At the bottom of the hill, ruins stretch away into the distance, clay brick foundations of homes and other structures long since abandoned because of an adverse climate perhaps, or invading hordes. You have to ask the archeologists if you want the full picture, or read the literature the archeologists have left in their wake, literature which is, nonetheless, difficult to get your hands on, if only because your hands tend always to be in your pockets. I like the layout of the place, recall it later and describe it to friends who have little chance of visiting themselves because their lives are centered around careers that do not leave one time to appreciate that which is not somehow tied up with dividends and miniature calendars printed on card stock. Immanuel stops long enough for a photograph at a place where a stream once meandered through and the monkeys gathered in the trees to bark at one another and throw seed pods in a relatively complicated way that suggested, to some observers at least – those with a particular interest in passing on colorful anecdotes while simultaneously suppressing all evidence that went counter to their own deepest religious beliefs -- a rudimentary form of gambling. Immanuel laments the loss of such creatures, the ominous silence now where before there had been sound. Or something very like sound even if there was no one present to register it. I get the feeling sometimes that Immanuel doesn’t recognize me anymore. Oh sure, there is the little matter of his saying my name out loud at such regular intervals, it threatens to drive me insane, but that seems more of a bad habit than anything else. It is the look in his eyes I am referring to, a strange gray fixity I’ve seen only once previously, on a man who I didn’t know but who insisted on following me around when I was trying to buy soapstone for carving at a market upriver. His hands were mottled and his liver diseased and I was only able to escape him finally by pointing out a black condor making enormous ovals in the sky. I told the man to pray for it because it was obviously lost and required, at the very least, some manner of divine intervention. For his part, Immanuel has earned the right to look past and through anyone he encounters, even someone like me who has traipsed along beside him lo, these many months. Slogged through the same inundated fields. Endeavored to treat the same ailments with iodine and zinc.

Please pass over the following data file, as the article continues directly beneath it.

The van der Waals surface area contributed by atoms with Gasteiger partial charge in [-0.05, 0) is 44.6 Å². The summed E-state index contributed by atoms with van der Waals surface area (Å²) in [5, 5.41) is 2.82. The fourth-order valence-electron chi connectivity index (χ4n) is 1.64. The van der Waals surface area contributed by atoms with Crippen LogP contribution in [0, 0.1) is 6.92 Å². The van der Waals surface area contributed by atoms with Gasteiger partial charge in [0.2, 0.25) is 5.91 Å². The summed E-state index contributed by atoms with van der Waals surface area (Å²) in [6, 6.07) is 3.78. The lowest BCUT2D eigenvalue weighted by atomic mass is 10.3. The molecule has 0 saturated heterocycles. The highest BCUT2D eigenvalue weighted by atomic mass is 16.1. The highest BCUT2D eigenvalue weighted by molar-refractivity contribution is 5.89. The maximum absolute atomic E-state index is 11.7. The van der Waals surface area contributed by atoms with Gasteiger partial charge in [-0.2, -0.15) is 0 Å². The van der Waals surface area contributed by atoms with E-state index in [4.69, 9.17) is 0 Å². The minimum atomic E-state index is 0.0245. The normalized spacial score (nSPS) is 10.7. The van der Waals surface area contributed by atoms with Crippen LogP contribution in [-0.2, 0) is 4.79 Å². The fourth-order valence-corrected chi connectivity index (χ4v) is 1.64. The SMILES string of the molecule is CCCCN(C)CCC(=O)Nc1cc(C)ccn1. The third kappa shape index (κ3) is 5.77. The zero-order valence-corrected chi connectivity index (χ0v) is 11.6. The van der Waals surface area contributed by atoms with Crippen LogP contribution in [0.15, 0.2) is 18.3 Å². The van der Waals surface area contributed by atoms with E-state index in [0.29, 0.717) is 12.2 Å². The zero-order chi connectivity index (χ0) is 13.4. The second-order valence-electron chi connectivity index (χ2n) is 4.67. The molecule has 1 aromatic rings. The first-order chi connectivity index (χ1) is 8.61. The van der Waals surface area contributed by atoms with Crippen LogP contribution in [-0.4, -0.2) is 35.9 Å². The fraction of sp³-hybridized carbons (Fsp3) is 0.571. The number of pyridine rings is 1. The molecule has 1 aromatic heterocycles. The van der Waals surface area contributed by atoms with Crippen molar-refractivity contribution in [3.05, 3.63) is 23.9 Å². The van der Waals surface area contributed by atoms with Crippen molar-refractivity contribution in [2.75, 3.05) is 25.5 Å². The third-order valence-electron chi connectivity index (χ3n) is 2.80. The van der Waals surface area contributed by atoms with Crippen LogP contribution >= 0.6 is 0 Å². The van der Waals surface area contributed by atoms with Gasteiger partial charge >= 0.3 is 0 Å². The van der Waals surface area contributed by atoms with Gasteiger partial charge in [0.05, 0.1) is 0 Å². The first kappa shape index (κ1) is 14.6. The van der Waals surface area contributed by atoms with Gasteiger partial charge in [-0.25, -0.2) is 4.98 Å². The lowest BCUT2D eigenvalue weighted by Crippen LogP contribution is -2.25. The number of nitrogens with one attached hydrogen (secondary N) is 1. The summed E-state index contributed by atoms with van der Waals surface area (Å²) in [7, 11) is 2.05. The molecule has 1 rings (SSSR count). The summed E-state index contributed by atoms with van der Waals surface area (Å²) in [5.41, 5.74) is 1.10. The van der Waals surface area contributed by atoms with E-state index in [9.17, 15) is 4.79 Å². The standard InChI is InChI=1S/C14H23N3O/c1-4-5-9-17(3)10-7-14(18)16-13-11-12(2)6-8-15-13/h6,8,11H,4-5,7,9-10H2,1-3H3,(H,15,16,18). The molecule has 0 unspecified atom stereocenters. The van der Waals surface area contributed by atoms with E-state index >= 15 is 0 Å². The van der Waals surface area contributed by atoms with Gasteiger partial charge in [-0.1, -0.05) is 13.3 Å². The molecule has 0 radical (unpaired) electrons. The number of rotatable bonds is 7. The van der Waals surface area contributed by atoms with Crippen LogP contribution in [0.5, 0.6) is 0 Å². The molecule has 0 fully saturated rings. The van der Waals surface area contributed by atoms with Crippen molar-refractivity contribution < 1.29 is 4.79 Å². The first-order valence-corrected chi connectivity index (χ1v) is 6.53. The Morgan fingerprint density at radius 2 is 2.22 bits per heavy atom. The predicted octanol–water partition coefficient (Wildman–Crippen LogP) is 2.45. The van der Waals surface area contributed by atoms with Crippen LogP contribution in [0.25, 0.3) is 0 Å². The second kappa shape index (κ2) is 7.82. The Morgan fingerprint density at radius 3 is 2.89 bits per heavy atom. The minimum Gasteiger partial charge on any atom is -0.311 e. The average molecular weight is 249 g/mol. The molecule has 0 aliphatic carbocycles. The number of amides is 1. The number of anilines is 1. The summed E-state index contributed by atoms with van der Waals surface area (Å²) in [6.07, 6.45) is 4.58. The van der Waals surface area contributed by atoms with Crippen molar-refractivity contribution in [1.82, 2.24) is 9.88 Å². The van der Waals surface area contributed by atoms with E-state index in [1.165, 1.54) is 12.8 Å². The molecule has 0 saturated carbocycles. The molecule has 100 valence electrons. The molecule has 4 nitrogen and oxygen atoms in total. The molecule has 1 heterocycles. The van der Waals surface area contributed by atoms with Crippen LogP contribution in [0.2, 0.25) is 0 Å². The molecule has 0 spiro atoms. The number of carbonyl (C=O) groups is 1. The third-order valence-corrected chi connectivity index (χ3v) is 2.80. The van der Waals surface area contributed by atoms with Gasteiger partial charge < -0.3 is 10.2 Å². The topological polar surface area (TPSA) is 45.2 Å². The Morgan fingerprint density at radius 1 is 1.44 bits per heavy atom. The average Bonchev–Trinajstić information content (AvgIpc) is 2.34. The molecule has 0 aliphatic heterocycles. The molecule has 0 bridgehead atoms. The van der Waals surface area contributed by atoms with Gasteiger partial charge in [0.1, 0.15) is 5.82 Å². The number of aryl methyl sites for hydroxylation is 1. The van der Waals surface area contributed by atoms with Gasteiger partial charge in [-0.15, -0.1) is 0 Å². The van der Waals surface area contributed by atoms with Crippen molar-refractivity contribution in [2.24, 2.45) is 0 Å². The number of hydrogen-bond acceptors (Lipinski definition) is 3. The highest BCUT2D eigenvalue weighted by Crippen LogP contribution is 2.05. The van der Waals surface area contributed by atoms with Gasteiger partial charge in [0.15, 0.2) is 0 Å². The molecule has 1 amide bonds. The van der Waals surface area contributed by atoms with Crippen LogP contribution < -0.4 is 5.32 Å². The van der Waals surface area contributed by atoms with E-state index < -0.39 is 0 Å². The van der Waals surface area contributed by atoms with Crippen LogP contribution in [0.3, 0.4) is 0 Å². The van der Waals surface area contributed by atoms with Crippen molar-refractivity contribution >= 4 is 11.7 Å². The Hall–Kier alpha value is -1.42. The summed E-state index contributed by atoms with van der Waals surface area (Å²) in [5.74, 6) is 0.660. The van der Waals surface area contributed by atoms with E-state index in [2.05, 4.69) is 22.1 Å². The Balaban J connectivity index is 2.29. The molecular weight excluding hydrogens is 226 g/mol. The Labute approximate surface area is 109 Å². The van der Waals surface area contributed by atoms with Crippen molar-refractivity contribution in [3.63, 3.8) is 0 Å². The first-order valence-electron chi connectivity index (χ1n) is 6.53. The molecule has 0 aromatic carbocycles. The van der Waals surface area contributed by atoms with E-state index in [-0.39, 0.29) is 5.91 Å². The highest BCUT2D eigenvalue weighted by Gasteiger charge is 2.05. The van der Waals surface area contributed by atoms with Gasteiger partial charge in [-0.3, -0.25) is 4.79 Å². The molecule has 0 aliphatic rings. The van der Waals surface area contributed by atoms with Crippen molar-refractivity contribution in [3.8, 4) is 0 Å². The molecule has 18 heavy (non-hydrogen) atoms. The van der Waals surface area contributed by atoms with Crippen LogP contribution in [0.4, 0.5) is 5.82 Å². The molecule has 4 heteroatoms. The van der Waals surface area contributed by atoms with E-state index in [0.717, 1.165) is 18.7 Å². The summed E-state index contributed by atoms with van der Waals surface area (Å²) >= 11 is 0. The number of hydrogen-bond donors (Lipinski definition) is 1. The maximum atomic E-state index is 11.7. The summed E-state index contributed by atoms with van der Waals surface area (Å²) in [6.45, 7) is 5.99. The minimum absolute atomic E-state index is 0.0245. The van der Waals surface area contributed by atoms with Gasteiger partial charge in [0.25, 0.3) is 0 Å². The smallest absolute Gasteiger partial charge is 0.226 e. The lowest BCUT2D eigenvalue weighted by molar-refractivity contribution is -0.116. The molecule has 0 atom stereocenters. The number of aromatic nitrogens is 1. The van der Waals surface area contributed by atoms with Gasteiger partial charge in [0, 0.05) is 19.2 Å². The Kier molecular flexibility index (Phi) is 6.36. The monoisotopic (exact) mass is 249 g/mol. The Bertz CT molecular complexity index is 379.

Monday, July 23, 2012
Once free of the shell, once you are hatched, so to speak, all things begin. Horizons, which before had been immediate, called down upon your body and your senses like a blanket, remove themselves to a proper distance and objects come into focus. You are still not capable of registering them at first as anything more than what they appear to be, you are not able to weave them into a fabric with a beginning, a middle, and something approximating an end, but that point is approaching and it will likely catch you off guard when it arrives, though afterwards you will explain to your friends and acquaintances (more of the latter than the former, unfortunately) that you had an inkling, a foreboding ahead of time and you might have done something to prevent the arrival of this fully-formed world and your ability to comment on it, to make at least a modicum of sense of it, if you had known what would happen, the unpleasant consequences, and if, of course, you hadn’t become so lazy in the meantime, so apt to trust providence to do what it does according to its sterling reputation. No one will believe you, of course. They will remark that nothing has actually changed, that you are, in every respect, exactly the same degenerate you were before the supposed advent of the supposed world, of the horizon and everything that populates space between you and it. In my own attempt to postpone such criticism, to throw it off track the way you throw salt over your shoulder to ward off what we refer to as bad luck because we can’t completely wrap our minds around the concept of there being neither luck nor design nor chaos, I stumble down a path first worn in this part of the forest by wild hogs, I suppose. I have been warned of their presence by no fewer than four different people, none of whom seemed prone to exaggeration, though I can’t remember the last time I have seen so much as a photograph of a hog in a newspaper or a magazine. Eulalie says sometimes things go missing from your consciousness so thoroughly it is as if they never really existed in the first place, and when you happen upon them again by accident later, the shock is identical to that you might experience upon being told that the people you had grown up believing were your parents are not really your parents at all, but cousins of the same or even complete strangers. In either case, there is a sudden tear in the fabric of the universe as you have experienced it to that point – or more precisely, as you have endeavored to stitch it together -- and the danger is that you will lose your balance in your attempt to examine that tear more closely, and you will fall right through.